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  1. Indianapolis employers harassment among minorities AFRICAN Americans needs to be discussed the metro Indianapolis area is horrible when it comes to harassing African American employees especially in the local healthcare facilities. Racially profiling in the workplace is an major issue. Please make it better because I'm many civil rights leaders would come here and justify that Indiana is a state the WORKS only applies to Caucasian Americans especially in Hamilton county. Indiana targets African Americans in the workplace so when governor pence is trying to convince people to vote for him this would be awesome publicity for the Presidency Elections.

  2. Wishing Mary Willis only God's best, and superhuman strength, as she attempts to right a ship that too often strays far off course. May she never suffer this personal affect, as some do who attempt to change a broken system: https://www.youtube.com/watch?v=QojajMsd2nE

  3. Indiana's seatbelt law is not punishable as a crime. It is an infraction. Apparently some of our Circuit judges have deemed settled law inapplicable if it fails to fit their litmus test of political correctness. Extrapolating to redefine terms of behavior in a violation of immigration law to the entire body of criminal law leaves a smorgasbord of opportunity for judicial mischief.

  4. I wonder if $10 diversions for failure to wear seat belts are considered moral turpitude in federal immigration law like they are under Indiana law? Anyone know?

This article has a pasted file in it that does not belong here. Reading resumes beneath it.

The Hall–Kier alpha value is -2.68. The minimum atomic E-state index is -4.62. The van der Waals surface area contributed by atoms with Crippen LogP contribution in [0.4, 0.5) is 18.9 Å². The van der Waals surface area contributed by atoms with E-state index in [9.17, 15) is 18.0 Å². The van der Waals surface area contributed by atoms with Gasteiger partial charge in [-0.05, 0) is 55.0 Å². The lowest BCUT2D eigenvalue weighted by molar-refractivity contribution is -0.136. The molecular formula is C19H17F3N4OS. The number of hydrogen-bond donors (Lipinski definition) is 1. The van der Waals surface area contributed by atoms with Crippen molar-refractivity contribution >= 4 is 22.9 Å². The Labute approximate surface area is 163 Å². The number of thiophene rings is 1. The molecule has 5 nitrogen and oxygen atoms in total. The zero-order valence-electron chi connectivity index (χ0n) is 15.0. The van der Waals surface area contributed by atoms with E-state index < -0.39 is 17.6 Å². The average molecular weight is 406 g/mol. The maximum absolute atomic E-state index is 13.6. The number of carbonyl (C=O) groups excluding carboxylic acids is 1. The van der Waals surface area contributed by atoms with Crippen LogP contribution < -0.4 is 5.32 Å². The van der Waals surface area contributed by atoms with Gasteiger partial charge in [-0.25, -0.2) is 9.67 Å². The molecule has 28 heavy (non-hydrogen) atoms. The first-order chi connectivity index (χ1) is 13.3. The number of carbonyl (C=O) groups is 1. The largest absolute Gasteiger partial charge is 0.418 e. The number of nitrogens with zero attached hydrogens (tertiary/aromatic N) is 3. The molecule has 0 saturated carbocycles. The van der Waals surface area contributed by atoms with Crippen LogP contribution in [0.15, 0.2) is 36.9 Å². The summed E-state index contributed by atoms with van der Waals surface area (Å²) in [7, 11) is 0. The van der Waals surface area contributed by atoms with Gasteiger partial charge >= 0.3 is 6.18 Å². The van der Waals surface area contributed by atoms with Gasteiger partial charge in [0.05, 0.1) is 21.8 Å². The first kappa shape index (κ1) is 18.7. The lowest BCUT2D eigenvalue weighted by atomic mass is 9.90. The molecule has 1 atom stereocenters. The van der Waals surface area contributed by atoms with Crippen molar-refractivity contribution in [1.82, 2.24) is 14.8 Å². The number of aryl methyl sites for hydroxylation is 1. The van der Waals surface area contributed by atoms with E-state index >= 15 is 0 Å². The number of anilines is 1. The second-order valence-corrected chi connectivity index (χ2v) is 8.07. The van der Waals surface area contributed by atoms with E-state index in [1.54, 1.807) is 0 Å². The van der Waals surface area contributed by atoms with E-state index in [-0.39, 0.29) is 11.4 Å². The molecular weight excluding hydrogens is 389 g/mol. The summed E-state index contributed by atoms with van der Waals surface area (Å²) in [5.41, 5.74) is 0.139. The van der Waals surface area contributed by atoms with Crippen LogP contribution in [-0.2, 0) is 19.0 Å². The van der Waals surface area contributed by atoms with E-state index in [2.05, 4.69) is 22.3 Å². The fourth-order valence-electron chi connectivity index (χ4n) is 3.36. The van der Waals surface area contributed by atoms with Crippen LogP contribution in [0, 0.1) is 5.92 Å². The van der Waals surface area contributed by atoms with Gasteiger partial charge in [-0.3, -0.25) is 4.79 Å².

5. What a fine article, thank you! I can testify firsthand and by detailed legal reports (at end of this note) as to the dire consequences of rejecting this truth from the fine article above: "The inclusion and expansion of this right [to jury] in Indiana’s Constitution is a clear reflection of our state’s intention to emphasize the importance of every Hoosier’s right to make their case in front of a jury of their peers." Over $20? Every Hoosier? Well then how about when your very vocation is on the line? How about instead of a jury of peers, one faces a bevy of political appointees, mini-czars, who care less about due process of the law than the real czars did? Instead of trial by jury, trial by ideological ordeal run by Orwellian agents? Well that is built into more than a few administrative law committees of the Ind S.Ct., and it is now being weaponized, as is revealed in articles posted at this ezine, to root out post moderns heresies like refusal to stand and pledge allegiance to all things politically correct. My career was burned at the stake for not so saluting, but I think I was just one of the early logs. Due, at least in part, to the removal of the jury from bar admission and bar discipline cases, many more fires will soon be lit. Perhaps one awaits you, dear heretic? Oh, at that Ind. article 12 plank about a remedy at law for every damage done ... ah, well, the founders evidently meant only for those damages done not by the government itself, rabid statists that they were. (Yes, that was sarcasm.) My written reports available here: Denied petition for cert (this time around): http://tinyurl.com/zdmawmw Denied petition for cert (from the 2009 denial and five year banishment): http://tinyurl.com/zcypybh Related, not written by me: Amicus brief: http://tinyurl.com/hvh7qgp